The author's youthfulness helps to assure the inevitable comparison with the Anne Frank diary although over and above the sphere of suffering shared, and in this case extended to the death march itself, there is no spiritual or emotional legacy here to offset any reader reluctance.

Pub Date: Jan. 16, 2006

ISBN: 0374500010

Page Count: 120

Publisher: Hill & Wang

Review Posted Online: Oct. 7, 2011

Kirkus Reviews Issue: Jan. 15, 2006

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Buffs of the Old West will enjoy Clavin’s careful research and vivid writing.



Rootin’-tootin’ history of the dry-gulchers, horn-swogglers, and outright killers who populated the Wild West’s wildest city in the late 19th century.

The stories of Wyatt Earp and company, the shootout at the O.K. Corral, and Geronimo and the Apache Wars are all well known. Clavin, who has written books on Dodge City and Wild Bill Hickok, delivers a solid narrative that usefully links significant events—making allies of white enemies, for instance, in facing down the Apache threat, rustling from Mexico, and other ethnically charged circumstances. The author is a touch revisionist, in the modern fashion, in noting that the Earps and Clantons weren’t as bloodthirsty as popular culture has made them out to be. For example, Wyatt and Bat Masterson “took the ‘peace’ in peace officer literally and knew that the way to tame the notorious town was not to outkill the bad guys but to intimidate them, sometimes with the help of a gun barrel to the skull.” Indeed, while some of the Clantons and some of the Earps died violently, most—Wyatt, Bat, Doc Holliday—died of cancer and other ailments, if only a few of old age. Clavin complicates the story by reminding readers that the Earps weren’t really the law in Tombstone and sometimes fell on the other side of the line and that the ordinary citizens of Tombstone and other famed Western venues valued order and peace and weren’t particularly keen on gunfighters and their mischief. Still, updating the old notion that the Earp myth is the American Iliad, the author is at his best when he delineates those fraught spasms of violence. “It is never a good sign for law-abiding citizens,” he writes at one high point, “to see Johnny Ringo rush into town, both him and his horse all in a lather.” Indeed not, even if Ringo wound up killing himself and law-abiding Tombstone faded into obscurity when the silver played out.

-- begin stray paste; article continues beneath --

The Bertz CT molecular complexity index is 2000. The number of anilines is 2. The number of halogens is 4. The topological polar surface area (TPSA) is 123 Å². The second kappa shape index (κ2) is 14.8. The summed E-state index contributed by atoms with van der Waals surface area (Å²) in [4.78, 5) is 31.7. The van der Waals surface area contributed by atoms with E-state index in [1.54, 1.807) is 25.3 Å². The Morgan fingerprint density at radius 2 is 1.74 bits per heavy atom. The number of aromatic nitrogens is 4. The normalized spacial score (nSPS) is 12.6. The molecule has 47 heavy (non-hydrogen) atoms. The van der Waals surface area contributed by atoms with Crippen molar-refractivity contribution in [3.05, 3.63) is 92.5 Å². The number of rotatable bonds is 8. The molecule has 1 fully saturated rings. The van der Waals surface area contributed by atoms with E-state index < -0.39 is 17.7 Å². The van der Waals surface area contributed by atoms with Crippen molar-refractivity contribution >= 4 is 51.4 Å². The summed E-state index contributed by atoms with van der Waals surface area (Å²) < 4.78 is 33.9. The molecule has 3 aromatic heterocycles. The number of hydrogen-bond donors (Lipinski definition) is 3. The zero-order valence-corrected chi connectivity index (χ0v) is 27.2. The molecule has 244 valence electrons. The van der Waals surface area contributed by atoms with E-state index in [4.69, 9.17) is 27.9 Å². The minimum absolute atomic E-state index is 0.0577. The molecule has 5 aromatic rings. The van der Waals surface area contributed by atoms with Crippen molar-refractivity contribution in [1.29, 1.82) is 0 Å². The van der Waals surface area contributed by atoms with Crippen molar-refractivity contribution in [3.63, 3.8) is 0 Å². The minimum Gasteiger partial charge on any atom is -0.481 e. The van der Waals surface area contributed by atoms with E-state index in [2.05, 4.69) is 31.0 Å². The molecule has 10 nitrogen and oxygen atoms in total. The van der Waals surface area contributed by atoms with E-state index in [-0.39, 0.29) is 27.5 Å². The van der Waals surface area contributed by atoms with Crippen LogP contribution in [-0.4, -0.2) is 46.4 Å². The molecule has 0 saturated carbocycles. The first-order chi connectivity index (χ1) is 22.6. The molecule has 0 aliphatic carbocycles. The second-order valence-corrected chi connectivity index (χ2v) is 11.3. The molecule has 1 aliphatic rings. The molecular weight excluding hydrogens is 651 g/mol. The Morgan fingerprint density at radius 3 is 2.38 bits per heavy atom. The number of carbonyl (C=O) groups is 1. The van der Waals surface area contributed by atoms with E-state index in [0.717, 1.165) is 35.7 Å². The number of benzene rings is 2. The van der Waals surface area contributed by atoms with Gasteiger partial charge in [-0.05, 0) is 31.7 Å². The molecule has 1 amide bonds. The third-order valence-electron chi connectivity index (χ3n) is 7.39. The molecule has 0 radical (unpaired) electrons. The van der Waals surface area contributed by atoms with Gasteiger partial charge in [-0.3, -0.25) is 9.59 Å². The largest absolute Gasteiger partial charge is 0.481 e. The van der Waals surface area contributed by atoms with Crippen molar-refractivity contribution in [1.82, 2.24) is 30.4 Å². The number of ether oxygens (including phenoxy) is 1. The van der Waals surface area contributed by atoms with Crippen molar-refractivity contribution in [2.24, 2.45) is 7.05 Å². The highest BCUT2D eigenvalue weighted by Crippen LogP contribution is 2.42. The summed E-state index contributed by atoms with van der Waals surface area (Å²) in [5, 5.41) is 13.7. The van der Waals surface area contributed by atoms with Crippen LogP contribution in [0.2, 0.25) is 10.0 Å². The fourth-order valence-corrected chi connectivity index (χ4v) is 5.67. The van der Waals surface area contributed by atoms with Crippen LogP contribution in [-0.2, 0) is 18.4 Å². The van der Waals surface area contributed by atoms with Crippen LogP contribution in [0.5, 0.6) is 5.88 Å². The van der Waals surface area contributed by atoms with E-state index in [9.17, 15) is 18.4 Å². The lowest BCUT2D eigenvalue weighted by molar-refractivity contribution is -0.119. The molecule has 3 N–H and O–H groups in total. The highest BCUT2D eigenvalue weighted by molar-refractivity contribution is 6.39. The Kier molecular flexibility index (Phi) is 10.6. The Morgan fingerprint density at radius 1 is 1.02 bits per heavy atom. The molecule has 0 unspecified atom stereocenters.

Buffs of the Old West will enjoy Clavin’s careful research and vivid writing.

Pub Date: April 21, 2020

ISBN: 978-1-250-21458-4

Page Count: 400

Publisher: St. Martin's

Review Posted Online: Jan. 20, 2020

Kirkus Reviews Issue: Feb. 15, 2020